Injured veterans turn their lives around with CrossFit
Brendan Ferreira's face is the picture of determination. Using a strap he cobbled together from a snowboarding boot strap, ski equipment and a little hardware, he attaches his amputated left arm to the barbell with a chain, clearing one deadlift after another. Then he dives into push-ups and box-jumps, pushing his body to its limit. It's all part of a routine he that would have seemed unimaginable eight years ago.
Ferriera was hit by a suicide bomb attack in Afghanistan by an Afghan soldier he'd worked alongside with, and he'd even served him soup the night before. Ferriera suffered traumatic brain injury, shattered every bone in his face, almost lost both legs, lost his left arm, sight in one eye and most of his hearing. Two soldiers in his unit died in the bombing. Ferriera was sewn back together 500 stitches, 75 staples and more than 40 surgeries.
Now, he is a CrossFit coach in Seekonk, MA and an ambassador on the Taking Up Fitness (TUF) team, a joint effort on behalf of the Yellow Ribbon Fund and Blue Titan Fitness encouraging veterans to take up fitness to combat after-effects of military injuries.
Last month the TUF team entered the Civilian Military Combine crossfit competition in Brooklyn with a team made up of both civilians and veterans. The course requires intense teamwork. They had to carry a 5-foot long portion of a tree trunk through the 4-mile, 26-obstacle race, passing it from one teammate to the next.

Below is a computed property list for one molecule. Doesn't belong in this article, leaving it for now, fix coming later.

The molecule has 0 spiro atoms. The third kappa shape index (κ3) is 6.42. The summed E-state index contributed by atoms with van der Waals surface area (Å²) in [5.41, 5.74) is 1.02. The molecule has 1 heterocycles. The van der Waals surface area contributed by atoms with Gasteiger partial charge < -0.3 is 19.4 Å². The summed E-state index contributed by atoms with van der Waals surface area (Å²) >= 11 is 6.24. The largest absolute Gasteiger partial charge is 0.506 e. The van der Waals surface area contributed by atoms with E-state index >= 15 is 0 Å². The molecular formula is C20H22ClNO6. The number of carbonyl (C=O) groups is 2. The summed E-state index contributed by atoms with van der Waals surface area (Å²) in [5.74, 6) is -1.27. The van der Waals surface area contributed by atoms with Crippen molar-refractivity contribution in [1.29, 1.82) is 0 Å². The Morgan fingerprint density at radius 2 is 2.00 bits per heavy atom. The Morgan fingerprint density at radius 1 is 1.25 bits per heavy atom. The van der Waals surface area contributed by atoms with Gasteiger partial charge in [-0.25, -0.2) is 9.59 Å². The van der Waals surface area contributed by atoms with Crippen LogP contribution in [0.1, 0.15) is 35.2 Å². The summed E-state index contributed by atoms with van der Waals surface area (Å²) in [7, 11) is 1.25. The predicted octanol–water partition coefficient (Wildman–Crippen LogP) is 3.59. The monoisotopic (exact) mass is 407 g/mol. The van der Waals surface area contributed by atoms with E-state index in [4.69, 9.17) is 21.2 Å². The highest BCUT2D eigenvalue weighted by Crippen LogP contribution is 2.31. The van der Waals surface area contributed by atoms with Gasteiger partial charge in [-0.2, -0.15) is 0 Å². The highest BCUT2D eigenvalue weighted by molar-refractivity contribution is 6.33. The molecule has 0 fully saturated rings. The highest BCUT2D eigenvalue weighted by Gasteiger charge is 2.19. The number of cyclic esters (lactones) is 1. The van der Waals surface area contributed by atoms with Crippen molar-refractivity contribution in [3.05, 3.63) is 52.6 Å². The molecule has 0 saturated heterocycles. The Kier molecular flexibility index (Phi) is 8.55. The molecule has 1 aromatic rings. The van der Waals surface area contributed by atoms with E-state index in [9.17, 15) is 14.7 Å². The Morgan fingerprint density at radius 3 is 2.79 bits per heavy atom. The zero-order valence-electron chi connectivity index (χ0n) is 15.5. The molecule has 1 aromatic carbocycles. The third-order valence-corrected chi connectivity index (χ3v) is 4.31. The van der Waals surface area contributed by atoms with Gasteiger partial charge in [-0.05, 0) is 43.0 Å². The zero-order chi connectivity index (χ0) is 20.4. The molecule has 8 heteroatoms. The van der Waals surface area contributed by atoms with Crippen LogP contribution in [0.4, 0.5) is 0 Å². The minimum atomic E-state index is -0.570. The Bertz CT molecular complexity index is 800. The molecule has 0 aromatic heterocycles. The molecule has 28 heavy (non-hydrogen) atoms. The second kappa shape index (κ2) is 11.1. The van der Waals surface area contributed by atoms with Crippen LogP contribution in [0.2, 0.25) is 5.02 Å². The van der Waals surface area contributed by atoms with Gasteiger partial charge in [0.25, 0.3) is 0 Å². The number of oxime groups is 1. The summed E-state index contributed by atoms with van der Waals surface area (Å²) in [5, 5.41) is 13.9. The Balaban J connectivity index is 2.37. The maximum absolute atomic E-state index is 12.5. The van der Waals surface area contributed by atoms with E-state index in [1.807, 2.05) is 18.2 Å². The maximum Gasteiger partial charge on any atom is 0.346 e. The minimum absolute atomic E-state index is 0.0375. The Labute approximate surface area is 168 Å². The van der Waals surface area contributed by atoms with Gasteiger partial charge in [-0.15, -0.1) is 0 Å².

Asked about the difference CrossFit has made in his life, Ferriera said it's reduced his stress levels. "I feel better about everything. Much better mood and it is all natural," he says. "So definitely a big change, a big lifesaver."
Jason Sturm, another TUF team member, lost his left leg in a combat exercise on base in upstate New York, and he's now a CrossFit coach at Walter Reed Hospital in Bethesda, MD.
"I am reaching out to people on Facebook, reading articles. If I see anything about a wounded warrior pop-up I do anything I can to reach out to them." Sturm says.
Twenty-two U.S. veterans commit suicide every day. Ferriera and Sturm remember having those thoughts, at a time when they didn't know what would become of their lives. They say CrossFit has helped them take back control of their lives. Today they're targeting the veterans that "are on the couch and in the bars." Sturm takes satisfaction in watching the veterans he coaches grow stronger physically and mentally.
"He didn't talk very much," Sturm says of a left below-the-knee amputee veteran he has coached. "But after a few weeks, he started to make eye contact. He Travers City CrossFit has PTSD issues, they have not totally gone away, but they have diminished."
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